Fashion 150 — women empowerment through 15 decades of fashion
Dress for Success Calgary (DFSC) hosted its signature event on June 1 to celebrate Canada’s 150th birthday. Fashion 150 highlighted 15 decades of women’s evolution through fashion; showcased by Sophia Models with outfits provided by the Lougheed House, Used House of Vintage, Blondie Boutique, and Hudson’s Bay.
Calgary Stampede Indian Princess, Savanna Sparvier — Photo by Casey K Photography
Ayden Majid, DFSC Board Chair, kicked-off the evening with a short introduction about Dress for Success and announced some big news: DFSC was selected as the charity of choice for the Calgary Women’s Show, and DFSC will be partnering with Boyden to extend the services available to help women achieve economic independence. Such exciting news to begin the evening!
The fashion show kicked-off with emcee BR Prirri, fashion consultant, guiding the audience through the decades of women’s fashion. DFSC was honoured to have the 2017 Calgary Stampede Indian Princess, Savanna Sparvier from the Siksika First Nations, begin the show with her traditional dress as a reminder of Canada’s First Nation history and culture.
Dress from the 1800s — Photo by Harry Virdi Photography
Next up, a gorgeous floor-length dress from the 1800s and the Belle Epoque era of fashion; it seems as though we mainly see these styles now in costume and wedding fashions. This decade was generalized by restrictive garments and corsets
The 1920s, or the roaring twenties, saw a dramatic shift and very daring change to the styles worn at the turn of the century. Women began dressing more for comfort abandoning restrictive styles and corsets, even adopting wearing trousers. There were revolutions against everything, from prohibition and women not having the right to vote. Our model wore the flapper girl style, with lots of applause from the audience. New closures were invented, like zippers and hooks freeing women from the tied up closure style of the previous eras.
Fashion from the 1940s — Photo by Casey K Photography
The model for the 1930s wore a sleek number reflecting the age of elegance. Fashion came to a grinding halt at the end of the decade though as fabric and dyes were heavily used by the government during World War II. Women were entering the job force at numbers higher than ever seen before and were pushing to be freed from the obligation of wearing dresses for work.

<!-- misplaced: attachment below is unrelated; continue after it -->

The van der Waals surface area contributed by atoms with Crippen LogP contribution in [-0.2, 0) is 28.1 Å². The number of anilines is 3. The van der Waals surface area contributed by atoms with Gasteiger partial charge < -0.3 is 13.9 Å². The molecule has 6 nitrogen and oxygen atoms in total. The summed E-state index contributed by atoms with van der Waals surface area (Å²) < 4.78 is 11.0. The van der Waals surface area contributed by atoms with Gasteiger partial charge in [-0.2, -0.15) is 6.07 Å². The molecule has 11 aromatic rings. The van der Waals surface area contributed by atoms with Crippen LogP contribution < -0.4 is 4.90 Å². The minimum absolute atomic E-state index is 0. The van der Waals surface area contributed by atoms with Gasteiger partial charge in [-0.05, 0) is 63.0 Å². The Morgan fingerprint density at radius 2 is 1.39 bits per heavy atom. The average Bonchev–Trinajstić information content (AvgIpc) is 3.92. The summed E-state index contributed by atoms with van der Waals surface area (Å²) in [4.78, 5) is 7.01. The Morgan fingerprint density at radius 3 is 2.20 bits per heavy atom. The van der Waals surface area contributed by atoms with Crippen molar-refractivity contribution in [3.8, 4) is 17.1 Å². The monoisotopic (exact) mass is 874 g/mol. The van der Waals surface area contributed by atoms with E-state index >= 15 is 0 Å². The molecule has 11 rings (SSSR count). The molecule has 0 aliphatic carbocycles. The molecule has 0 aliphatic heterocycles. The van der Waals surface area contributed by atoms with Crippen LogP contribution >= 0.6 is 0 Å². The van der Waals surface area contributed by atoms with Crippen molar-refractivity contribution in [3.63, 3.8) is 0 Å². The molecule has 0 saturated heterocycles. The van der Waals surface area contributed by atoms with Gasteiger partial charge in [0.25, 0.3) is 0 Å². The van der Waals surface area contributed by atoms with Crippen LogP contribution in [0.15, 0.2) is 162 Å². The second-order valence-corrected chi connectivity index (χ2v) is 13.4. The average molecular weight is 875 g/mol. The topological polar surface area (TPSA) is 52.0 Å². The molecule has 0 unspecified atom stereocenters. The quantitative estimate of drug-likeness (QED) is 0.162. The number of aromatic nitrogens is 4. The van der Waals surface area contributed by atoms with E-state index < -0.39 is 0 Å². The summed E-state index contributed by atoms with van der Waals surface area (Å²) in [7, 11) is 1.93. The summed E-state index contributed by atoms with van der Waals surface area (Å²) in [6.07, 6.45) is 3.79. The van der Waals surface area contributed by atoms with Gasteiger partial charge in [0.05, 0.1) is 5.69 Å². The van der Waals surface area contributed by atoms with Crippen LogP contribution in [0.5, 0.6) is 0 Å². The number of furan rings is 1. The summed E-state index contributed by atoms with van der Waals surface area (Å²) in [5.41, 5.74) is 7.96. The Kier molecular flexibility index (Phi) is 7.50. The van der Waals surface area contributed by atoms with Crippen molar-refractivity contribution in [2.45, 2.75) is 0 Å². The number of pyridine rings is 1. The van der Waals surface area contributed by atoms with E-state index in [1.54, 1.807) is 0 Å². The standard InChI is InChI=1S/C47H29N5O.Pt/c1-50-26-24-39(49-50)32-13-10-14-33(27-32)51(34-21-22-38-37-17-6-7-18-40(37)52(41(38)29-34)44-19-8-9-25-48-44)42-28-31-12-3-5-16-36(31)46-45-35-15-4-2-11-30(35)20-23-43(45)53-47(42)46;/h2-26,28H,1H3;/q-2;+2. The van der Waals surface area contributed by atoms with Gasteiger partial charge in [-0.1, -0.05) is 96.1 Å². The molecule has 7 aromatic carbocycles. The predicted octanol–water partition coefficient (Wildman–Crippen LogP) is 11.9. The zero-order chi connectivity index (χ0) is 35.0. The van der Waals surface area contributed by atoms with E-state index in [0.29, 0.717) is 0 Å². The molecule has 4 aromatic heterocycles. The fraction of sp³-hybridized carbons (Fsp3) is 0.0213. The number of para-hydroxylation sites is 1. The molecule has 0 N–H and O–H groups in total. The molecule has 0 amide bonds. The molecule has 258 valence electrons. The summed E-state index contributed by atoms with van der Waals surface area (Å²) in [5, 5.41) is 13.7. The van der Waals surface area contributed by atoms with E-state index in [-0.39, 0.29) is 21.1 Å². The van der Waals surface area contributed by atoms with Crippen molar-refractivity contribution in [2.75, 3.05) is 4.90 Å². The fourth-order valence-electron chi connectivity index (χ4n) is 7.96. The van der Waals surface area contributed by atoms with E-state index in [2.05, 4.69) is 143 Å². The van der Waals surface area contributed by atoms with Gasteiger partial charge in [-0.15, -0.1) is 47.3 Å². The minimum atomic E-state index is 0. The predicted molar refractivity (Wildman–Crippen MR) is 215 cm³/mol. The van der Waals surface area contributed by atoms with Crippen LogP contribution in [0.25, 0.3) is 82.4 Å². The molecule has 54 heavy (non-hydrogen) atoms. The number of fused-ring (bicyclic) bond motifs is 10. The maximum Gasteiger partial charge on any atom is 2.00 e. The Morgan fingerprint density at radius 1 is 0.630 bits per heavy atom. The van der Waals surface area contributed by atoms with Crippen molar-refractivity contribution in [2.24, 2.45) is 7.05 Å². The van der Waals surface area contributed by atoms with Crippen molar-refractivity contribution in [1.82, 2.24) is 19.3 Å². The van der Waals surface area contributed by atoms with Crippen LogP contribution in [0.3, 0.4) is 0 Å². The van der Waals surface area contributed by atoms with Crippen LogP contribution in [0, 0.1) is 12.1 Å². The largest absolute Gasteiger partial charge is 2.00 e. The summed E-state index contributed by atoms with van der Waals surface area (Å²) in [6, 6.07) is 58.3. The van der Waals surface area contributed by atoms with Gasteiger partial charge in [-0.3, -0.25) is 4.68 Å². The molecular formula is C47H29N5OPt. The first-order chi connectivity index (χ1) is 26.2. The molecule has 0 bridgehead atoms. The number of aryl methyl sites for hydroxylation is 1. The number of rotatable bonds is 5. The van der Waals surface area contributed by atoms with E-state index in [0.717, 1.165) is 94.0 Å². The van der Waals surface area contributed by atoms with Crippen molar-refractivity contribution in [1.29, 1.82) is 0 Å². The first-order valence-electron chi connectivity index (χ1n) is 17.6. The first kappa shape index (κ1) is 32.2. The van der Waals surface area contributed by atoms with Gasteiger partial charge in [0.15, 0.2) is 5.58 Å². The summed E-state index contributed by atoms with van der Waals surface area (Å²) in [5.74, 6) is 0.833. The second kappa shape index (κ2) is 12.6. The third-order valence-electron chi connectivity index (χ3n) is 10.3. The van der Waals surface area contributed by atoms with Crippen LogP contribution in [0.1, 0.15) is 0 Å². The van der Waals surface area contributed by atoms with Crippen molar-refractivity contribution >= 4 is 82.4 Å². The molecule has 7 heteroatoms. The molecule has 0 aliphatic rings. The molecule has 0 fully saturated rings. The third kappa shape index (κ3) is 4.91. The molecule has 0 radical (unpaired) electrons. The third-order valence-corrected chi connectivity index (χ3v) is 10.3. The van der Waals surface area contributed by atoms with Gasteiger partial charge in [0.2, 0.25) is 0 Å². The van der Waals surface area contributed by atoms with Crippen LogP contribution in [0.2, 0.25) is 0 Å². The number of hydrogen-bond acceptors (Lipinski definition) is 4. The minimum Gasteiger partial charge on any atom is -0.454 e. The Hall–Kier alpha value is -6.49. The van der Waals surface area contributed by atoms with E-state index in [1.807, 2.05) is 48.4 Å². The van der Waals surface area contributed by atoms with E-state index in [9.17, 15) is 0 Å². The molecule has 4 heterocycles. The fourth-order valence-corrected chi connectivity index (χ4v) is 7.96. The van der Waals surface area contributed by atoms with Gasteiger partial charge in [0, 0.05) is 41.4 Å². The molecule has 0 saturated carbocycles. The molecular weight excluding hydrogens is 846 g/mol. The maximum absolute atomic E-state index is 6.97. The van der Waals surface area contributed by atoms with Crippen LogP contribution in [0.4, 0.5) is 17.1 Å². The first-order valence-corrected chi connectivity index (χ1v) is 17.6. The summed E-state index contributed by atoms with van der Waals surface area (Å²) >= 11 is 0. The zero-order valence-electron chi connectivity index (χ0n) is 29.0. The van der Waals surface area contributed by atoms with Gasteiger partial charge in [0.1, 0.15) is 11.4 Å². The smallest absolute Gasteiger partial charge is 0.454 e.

Fashion from the end of the 30s to the mid-40s was based on ingenuity and repurposing. During the 1940s, nylon was in short supply as it was used for parachutes for the war effort. This was the first-time women began to abandon wearing stockings with their dresses, although some women would draw a line up the back of their legs to make it appear as though they were fortunate to have access to nylon.
1950s fashion — Photo by Casey K Photography
The 1950s brought rebellious styles with shorter hemlines. Non-organic fabrics were created, such as polyester, allowing for easier garment care. Trousers finally established their place in fashion rather than just function and more fitted styles came in, including shorter styles like pedal pushers.
The fashion from the 1970s featured our model wearing clothing from the hippie movement (see banner image — photo by Harry Virdi Photography). People and clothing were freer than ever wearing; anything from the still beloved maxi dress to the equally loved mini.
Our model for the 1980s was welcomed with roars and whistles from the audience (see banner photo). She epitomized this decade perfectly: a bold look with big shoulders and a large, metallic belt. The silhouette changed square tops and tight-fitting bottoms, and ranged from neon spandex and body suits that left nothing to the imagination to big hair. Music was a huge influencer of fashion on this era, with everyone wanting to look like their favourite singer.
1990s grunge wear — Photo by Harry Virdi Photography
Our model for the 1990s, a decade of anti-fashion, featured grunge wear, illustrating that all women are as versatile as their clothing. Fashion from this era included oversized sweaters, flannel shirts, lots of denim, and solid colours. Our model strutted this baggy look with a camo shirt tied around her waste and the choker necklace.
The show concluded with our present day fashion, which featured a silk romper that showed a bit of mixture styles and fabrics from the previous outfits displayed.
The evening was a night to remember by more than 130 attendees. Through Fashion 150 and DFSC’s boutique spring clothing sale, we raised more than $11,500 that will benefit DFSC to continue its mission.
DFSC is 100 per cent volunteer run and with our dedicated volunteer base, we have been able to suit women for job interviews and provide them with the resources to be successful when they launch their careers. To date, DFSC has served more than 100 women in 2017.
Fashion 150 was a night to remember because of the generous donations and volunteer work from the Calgary community. A special thank you to:
- DFSC volunteers and Board of Directors
- Brookfield Residential
- Hugessen Consulting
- BR Pirri, Fashion Stylist
- Sophia Models
- Savanna Sparvier, Calgary Stampede Indian Princess
- Lougheed House
- Used House of Vintage
- Blondie Boutique
- Hudson’s Bay
- DJ Ross Al Ghul
- Harry Virdi Photography
- Casey K Photography
- Malach Verlaan Photographie
- ThirtyOne Gifts
- All our attendees
- And so many more local businesses who helped us make this event a success
Originally published at calgary.dressforsuccess.org.